Common Mistakes in a QC Lab

  • Incorrect columns
  • Incorrect vial position
  • Incorrect method selected
  • System suitability not checked
  • Incorrectly prepared mobile phases
  • Use of outdated solvent
  • Installation of wrong mobile phase
  • Incorrectly recorded mobile phase batch
  • Insufficient priming of HPLC pumps
  • Errors in noting information, time stamps, or dates

Systems that actively flag errors – rather than creating data files that must be mined – can reduce resulting issues for labs, while streamlining everyday operations. In the age of smart phones, smart fridges, and even smart windows, there’s an expectation that lab equipment should also be adequately intelligent. Modern consumer technology boasts many user-friendly features, such as training and warning messages, which can be easily interpreted. Couple this with an intuitive interface, and users are relieved of the burden that comes with operating technically complex systems. Today’s lab instruments should follow a similar path, allowing users to interact with the software after minimal training or time investment – while also reducing the risk of human errors.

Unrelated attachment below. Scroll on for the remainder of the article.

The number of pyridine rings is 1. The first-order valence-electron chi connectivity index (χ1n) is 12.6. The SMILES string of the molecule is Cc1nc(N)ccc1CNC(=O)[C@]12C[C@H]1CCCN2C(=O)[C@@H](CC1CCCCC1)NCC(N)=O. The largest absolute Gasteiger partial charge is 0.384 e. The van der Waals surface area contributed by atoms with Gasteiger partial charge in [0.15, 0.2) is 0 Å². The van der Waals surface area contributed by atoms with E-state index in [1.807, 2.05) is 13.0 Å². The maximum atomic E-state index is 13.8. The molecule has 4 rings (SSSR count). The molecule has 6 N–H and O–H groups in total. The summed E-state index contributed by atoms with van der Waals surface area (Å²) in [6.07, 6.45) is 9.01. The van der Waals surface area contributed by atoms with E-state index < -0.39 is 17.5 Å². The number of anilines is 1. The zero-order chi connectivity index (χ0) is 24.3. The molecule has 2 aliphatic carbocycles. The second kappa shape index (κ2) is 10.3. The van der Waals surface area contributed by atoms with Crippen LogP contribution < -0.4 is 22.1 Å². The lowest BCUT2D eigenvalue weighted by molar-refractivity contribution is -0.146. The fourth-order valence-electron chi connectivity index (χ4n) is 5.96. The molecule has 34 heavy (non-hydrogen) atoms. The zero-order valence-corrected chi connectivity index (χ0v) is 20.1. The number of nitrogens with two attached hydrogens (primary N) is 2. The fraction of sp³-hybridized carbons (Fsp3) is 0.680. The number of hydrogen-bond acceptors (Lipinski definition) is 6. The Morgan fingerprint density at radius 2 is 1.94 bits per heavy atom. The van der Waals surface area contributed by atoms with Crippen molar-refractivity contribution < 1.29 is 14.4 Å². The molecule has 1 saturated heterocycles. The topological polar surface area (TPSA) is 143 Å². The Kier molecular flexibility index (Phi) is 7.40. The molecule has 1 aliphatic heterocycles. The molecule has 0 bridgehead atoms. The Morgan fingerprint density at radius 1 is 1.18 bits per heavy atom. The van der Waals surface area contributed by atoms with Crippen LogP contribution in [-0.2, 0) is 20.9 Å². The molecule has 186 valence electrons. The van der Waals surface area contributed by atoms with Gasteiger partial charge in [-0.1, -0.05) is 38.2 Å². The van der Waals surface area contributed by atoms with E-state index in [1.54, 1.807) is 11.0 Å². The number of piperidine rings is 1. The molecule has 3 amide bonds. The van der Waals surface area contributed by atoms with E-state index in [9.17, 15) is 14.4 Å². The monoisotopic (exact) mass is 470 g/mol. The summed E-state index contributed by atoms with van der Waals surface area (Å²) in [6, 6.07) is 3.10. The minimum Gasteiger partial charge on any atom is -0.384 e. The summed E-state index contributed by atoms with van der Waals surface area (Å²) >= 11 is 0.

Systems could even be designed to initiate training programs independently. This training could take the form of a video to watch from home when working remotely (particularly important in the case of complex technologies or for on-going learning and troubleshooting). In addition to streamlining error detection and staff training, smart systems would ideally also conduct detailed instrument health checks (including flagging issues that might lead to wasted samples or erroneous results) and compile audit trails covering installation, hardware and software modification, and instrument events.

Automating these processes could propel labs even further by supercharging efficiency and ensuring consistency in QA/QC outputs.

Automation has landed